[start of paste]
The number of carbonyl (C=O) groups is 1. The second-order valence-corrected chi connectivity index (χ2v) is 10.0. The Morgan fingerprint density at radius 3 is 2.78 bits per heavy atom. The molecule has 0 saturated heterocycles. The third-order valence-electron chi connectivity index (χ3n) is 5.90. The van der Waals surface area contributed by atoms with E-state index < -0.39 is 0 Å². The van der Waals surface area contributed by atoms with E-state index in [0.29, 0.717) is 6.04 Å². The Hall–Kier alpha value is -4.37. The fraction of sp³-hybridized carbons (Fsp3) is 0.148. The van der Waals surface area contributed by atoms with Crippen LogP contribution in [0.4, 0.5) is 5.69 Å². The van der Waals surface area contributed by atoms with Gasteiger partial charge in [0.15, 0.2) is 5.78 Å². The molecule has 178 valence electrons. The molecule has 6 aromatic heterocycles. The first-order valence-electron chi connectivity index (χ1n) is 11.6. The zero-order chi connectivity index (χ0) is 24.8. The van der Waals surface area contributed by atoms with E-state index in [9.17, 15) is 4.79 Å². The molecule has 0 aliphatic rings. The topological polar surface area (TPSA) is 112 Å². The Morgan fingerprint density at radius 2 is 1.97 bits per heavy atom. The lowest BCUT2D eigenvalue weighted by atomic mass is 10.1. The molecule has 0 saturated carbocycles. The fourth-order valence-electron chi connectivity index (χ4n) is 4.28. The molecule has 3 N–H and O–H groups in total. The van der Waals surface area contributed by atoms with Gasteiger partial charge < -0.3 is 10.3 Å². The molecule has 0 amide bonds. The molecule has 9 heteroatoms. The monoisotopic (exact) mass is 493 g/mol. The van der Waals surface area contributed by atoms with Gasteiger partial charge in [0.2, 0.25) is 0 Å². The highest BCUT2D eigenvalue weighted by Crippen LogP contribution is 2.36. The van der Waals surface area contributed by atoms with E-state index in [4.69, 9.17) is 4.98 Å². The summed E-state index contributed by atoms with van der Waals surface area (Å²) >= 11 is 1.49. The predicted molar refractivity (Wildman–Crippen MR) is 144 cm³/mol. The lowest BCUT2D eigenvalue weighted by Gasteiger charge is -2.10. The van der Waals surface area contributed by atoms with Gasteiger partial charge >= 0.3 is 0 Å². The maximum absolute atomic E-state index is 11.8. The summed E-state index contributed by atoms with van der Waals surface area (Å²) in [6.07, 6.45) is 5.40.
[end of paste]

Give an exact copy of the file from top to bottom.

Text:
The number of carbonyl (C=O) groups is 1. The second-order valence-corrected chi connectivity index (χ2v) is 10.0. The Morgan fingerprint density at radius 3 is 2.78 bits per heavy atom. The molecule has 0 saturated heterocycles. The third-order valence-electron chi connectivity index (χ3n) is 5.90. The van der Waals surface area contributed by atoms with E-state index < -0.39 is 0 Å². The van der Waals surface area contributed by atoms with E-state index in [0.29, 0.717) is 6.04 Å². The Hall–Kier alpha value is -4.37. The fraction of sp³-hybridized carbons (Fsp3) is 0.148. The van der Waals surface area contributed by atoms with Crippen LogP contribution in [0.4, 0.5) is 5.69 Å². The van der Waals surface area contributed by atoms with Gasteiger partial charge in [0.15, 0.2) is 5.78 Å². The molecule has 178 valence electrons. The molecule has 6 aromatic heterocycles. The first-order valence-electron chi connectivity index (χ1n) is 11.6. The zero-order chi connectivity index (χ0) is 24.8. The van der Waals surface area contributed by atoms with E-state index in [9.17, 15) is 4.79 Å². The molecule has 0 aliphatic rings. The topological polar surface area (TPSA) is 112 Å². The Morgan fingerprint density at radius 2 is 1.97 bits per heavy atom. The lowest BCUT2D eigenvalue weighted by atomic mass is 10.1. The molecule has 0 saturated carbocycles. The fourth-order valence-electron chi connectivity index (χ4n) is 4.28. The molecule has 3 N–H and O–H groups in total. The van der Waals surface area contributed by atoms with Gasteiger partial charge < -0.3 is 10.3 Å². The molecule has 0 amide bonds. The molecule has 9 heteroatoms. The monoisotopic (exact) mass is 493 g/mol. The van der Waals surface area contributed by atoms with Gasteiger partial charge in [0.2, 0.25) is 0 Å². The highest BCUT2D eigenvalue weighted by Crippen LogP contribution is 2.36. The van der Waals surface area contributed by atoms with E-state index in [4.69, 9.17) is 4.98 Å². The summed E-state index contributed by atoms with van der Waals surface area (Å²) >= 11 is 1.49. The predicted molar refractivity (Wildman–Crippen MR) is 144 cm³/mol. The lowest BCUT2D eigenvalue weighted by Gasteiger charge is -2.10. The van der Waals surface area contributed by atoms with Gasteiger partial charge >= 0.3 is 0 Å². The maximum absolute atomic E-state index is 11.8. The summed E-state index contributed by atoms with van der Waals surface area (Å²) in [6.07, 6.45) is 5.40.